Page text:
Dr Rowan Williams's criticism of the Government's failure to evaluate the cost, and thus the risks,  of putting troops in harm's way without adequate equipment is a reflection of his longstanding personal opposition to the war. The equipment issue will be one of the key elements of the official inquiry into the Iraq war announced by Gordon Brown this year.

Chapter six of St Paul's letter to the Ephesians, which was the second reading at the service, is one of the most powerful in the Bible.

The King James version renders it as: "For we wrestle not against flesh and blood, but against principalities, against powers, against the rulers of the darkness of this world, against spiritual wickedness in high places."

Dr Williams said that the campaign in Iraq, which provoked demonstrations by hundreds of thousands of protesters in Britain and around the world, would for a long time exercise historians, moralists and international experts.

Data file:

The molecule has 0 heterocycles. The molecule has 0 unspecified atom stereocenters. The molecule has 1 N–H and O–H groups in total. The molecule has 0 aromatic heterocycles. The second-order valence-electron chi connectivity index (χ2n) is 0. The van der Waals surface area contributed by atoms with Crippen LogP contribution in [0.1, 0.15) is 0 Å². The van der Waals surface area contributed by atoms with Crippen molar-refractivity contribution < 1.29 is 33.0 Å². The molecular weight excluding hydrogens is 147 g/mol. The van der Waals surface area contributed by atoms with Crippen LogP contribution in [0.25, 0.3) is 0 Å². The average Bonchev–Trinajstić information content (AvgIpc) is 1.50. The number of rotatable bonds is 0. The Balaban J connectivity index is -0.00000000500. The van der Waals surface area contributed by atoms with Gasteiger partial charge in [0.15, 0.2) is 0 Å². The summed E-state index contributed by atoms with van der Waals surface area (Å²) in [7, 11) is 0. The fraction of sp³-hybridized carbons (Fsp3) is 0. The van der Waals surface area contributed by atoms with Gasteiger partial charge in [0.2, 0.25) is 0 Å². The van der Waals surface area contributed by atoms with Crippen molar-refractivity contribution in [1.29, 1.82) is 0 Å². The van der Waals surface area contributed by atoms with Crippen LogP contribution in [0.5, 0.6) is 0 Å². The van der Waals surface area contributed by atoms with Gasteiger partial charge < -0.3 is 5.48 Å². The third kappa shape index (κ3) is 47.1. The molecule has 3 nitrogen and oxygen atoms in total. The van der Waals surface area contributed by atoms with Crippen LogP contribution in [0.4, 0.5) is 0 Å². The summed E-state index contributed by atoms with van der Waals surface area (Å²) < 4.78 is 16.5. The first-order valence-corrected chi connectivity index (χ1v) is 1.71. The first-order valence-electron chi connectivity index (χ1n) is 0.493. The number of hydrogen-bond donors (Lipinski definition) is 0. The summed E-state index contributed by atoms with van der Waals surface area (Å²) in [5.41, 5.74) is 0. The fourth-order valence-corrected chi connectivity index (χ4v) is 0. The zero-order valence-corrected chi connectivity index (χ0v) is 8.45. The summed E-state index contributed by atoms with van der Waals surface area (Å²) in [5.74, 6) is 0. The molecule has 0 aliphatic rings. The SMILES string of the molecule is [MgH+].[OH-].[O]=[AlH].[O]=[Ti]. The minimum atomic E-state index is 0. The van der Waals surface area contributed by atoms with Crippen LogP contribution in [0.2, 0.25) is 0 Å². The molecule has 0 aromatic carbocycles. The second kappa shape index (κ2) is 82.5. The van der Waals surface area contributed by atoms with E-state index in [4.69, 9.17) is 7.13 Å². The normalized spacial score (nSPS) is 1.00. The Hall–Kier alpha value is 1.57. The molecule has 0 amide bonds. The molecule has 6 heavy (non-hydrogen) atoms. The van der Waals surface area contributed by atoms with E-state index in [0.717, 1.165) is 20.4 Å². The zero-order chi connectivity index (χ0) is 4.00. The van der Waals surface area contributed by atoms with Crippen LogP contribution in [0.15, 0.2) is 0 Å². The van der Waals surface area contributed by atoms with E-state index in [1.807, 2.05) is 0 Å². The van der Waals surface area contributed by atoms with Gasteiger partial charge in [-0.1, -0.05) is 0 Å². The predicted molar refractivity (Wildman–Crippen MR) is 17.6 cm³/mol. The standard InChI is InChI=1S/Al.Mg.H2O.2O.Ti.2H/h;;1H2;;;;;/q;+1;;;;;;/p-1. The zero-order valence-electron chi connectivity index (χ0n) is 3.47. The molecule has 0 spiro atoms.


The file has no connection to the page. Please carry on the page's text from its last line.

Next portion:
"In a world as complicated as ours has become, it would be a very rash person who would feel able to say without hesitation this was absolutely the right or the wrong thing to do, the right or the wrong place to be."

With Iraq veterans and bereaved families also in the congregation, and senior royals including the Duke of Edinburgh, the Prince of Wales, the Duchess of Cornwall, Prince William, the Earl and Countess of Wessex and the Princess Royal, he offered advice on how to resist the temptations against which he warned.

"St Paul tells us to wrap ourselves around with the truth, to be defended by justice and to be impatient only for peace. These are not remote ideals for a religious minority. They are essential advice for those caught up in the anxious, fast-changing world of modern military operations, with the intense, even harsh, scrutiny they get from observers and commentators worldwide."